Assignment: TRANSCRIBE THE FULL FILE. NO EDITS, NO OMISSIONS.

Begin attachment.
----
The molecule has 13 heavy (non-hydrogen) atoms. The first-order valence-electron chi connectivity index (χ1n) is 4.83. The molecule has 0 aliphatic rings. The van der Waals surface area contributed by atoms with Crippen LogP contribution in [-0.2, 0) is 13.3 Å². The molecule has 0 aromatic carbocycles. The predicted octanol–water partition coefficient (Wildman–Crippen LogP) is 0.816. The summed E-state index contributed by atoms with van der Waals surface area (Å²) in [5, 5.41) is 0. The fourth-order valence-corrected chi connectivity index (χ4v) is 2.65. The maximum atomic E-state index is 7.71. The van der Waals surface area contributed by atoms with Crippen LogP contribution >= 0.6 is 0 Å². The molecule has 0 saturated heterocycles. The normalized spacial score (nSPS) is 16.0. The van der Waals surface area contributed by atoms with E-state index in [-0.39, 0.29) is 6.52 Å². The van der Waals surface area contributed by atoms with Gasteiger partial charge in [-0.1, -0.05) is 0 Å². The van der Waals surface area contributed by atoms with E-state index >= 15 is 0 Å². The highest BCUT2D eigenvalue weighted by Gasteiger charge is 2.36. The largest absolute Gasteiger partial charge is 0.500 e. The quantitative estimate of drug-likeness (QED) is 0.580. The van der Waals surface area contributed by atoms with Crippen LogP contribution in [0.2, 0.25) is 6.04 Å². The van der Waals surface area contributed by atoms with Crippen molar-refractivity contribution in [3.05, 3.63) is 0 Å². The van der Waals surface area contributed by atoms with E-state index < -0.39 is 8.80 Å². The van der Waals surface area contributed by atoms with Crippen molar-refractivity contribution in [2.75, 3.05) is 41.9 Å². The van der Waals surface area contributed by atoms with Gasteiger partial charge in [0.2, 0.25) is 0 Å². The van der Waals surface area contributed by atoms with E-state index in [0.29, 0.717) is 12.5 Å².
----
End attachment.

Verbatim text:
The molecule has 13 heavy (non-hydrogen) atoms. The first-order valence-electron chi connectivity index (χ1n) is 4.83. The molecule has 0 aliphatic rings. The van der Waals surface area contributed by atoms with Crippen LogP contribution in [-0.2, 0) is 13.3 Å². The molecule has 0 aromatic carbocycles. The predicted octanol–water partition coefficient (Wildman–Crippen LogP) is 0.816. The summed E-state index contributed by atoms with van der Waals surface area (Å²) in [5, 5.41) is 0. The fourth-order valence-corrected chi connectivity index (χ4v) is 2.65. The maximum atomic E-state index is 7.71. The van der Waals surface area contributed by atoms with Crippen LogP contribution >= 0.6 is 0 Å². The molecule has 0 saturated heterocycles. The normalized spacial score (nSPS) is 16.0. The van der Waals surface area contributed by atoms with E-state index in [-0.39, 0.29) is 6.52 Å². The van der Waals surface area contributed by atoms with Gasteiger partial charge in [-0.1, -0.05) is 0 Å². The van der Waals surface area contributed by atoms with E-state index >= 15 is 0 Å². The highest BCUT2D eigenvalue weighted by Gasteiger charge is 2.36. The largest absolute Gasteiger partial charge is 0.500 e. The quantitative estimate of drug-likeness (QED) is 0.580. The van der Waals surface area contributed by atoms with Crippen LogP contribution in [0.2, 0.25) is 6.04 Å². The van der Waals surface area contributed by atoms with Crippen molar-refractivity contribution in [3.05, 3.63) is 0 Å². The van der Waals surface area contributed by atoms with E-state index < -0.39 is 8.80 Å². The van der Waals surface area contributed by atoms with Crippen molar-refractivity contribution in [2.75, 3.05) is 41.9 Å². The van der Waals surface area contributed by atoms with Gasteiger partial charge in [0.2, 0.25) is 0 Å². The van der Waals surface area contributed by atoms with E-state index in [0.29, 0.717) is 12.5 Å².